Lily Nichols is a Registered Dietitian/Nutritionist, Certified Diabetes Educator, researcher, and author with a passion for evidence-based prenatal nutrition and exercise. Drawing from the current scientific literature and the wisdom of traditional cultures, her work is known for being research-focused, thorough, and sensible. Her bestselling book, Real Food for Gestational Diabetes (and online course of the same name), presents a revolutionary nutrient-dense, lower carb diet for managing gestational diabetes. Her unique approach has not only helped tens of thousands of women manage their gestational diabetes (most without the need for blood sugar-lowering medication), but has also influenced nutrition policies internationally.
Lily’s second book, Real Food for Pregnancy, is an evidence-based look at the gap between conventional prenatal nutrition guidelines and what’s optimal for mother and baby. With over 930 citations, this is the most comprehensive text on prenatal nutrition to date.
Lily is also creator of the popular blog, www.LilyNicholsRDN.com, which explores a variety of topics related to real food, mindful eating, and pregnancy nutrition.
Mathea Ford: [00:00:26] Hi there it’s Mathea. Welcome back to the Nutrition Experts Podcast. The podcast featuring nutrition experts who are leading the way using food starts today, right now with our next guest. It’s great to have Lily Nichols on the show today. Lily, welcome to Nutrition Experts. I’m excited to have you on the show and share your expertise with my tribe.
Lily Nichols: [00:00:49] Hey thank you for having me appreciate the invite.
Mathea Ford: [00:00:52] Great! So, you’re on this show to talk about Pregnancy Nutrition and that’s such a valuable important topic because it’s you know taking care of two or three maybe sometimes but so can you tell our listeners a little more about you and what you do?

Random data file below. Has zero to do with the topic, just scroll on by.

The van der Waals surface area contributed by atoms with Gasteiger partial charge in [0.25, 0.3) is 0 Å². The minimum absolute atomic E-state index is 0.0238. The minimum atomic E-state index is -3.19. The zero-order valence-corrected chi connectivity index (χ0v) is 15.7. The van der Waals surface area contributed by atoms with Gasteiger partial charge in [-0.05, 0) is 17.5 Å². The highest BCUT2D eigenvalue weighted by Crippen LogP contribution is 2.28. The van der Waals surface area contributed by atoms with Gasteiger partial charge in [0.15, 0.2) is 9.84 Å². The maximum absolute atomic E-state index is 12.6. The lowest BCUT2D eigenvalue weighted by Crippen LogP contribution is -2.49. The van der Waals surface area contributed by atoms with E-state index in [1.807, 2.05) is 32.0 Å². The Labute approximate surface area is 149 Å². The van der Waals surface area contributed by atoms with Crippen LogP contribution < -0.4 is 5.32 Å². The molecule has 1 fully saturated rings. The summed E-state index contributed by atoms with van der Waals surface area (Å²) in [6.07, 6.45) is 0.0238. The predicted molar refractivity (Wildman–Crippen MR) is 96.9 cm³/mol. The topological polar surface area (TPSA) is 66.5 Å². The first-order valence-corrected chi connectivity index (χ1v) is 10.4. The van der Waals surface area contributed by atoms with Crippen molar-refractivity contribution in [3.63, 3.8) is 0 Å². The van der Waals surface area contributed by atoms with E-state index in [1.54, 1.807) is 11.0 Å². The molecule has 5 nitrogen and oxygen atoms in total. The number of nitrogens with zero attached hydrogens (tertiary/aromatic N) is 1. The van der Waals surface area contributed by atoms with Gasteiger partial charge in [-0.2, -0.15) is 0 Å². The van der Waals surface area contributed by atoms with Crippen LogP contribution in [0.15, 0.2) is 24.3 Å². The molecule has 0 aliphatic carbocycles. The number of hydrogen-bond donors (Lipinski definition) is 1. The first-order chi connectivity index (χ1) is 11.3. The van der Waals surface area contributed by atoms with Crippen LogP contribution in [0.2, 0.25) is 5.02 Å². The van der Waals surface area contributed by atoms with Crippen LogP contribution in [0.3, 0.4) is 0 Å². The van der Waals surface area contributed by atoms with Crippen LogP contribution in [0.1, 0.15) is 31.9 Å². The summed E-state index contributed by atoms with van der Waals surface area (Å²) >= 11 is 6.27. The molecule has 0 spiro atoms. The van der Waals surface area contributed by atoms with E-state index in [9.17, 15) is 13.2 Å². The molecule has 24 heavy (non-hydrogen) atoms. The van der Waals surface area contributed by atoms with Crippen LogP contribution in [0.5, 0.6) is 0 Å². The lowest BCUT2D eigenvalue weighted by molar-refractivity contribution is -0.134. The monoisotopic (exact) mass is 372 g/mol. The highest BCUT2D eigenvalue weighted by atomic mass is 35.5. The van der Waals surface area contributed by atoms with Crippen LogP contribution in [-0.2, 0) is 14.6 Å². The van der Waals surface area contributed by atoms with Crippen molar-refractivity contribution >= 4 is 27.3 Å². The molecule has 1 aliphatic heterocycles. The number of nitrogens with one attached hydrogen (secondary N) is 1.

Lily Nichols: [00:01:09] Sure thing! Yeah. I have specialized in prenatal nutrition for most of my career as a dietitian and diabetes educator. A lot of my work actually focuses on gestational diabetes as well. I first got interested in it quite a long time ago but didn’t come to professionally start working in the area until after I was a dietitian and working for the California Diabetes in Pregnancy Program which is known more commonly a Sweet Success. And it was there that I was able to see you know how we set our nutrition guidelines, how they work. I also worked clinically for a perinatalogist and our practice was almost entirely focused on gestational diabetes. So having seen the prenatal nutrition world and gestational diabetes world from different vantage points, the public policy level, the clinical level, I also do a lot of speaking and teaching for other professionals and really opened my eyes to the areas of improvement that we could look at for prenatal nutrition and have kind of led me to where I am today with you know two books on the topic.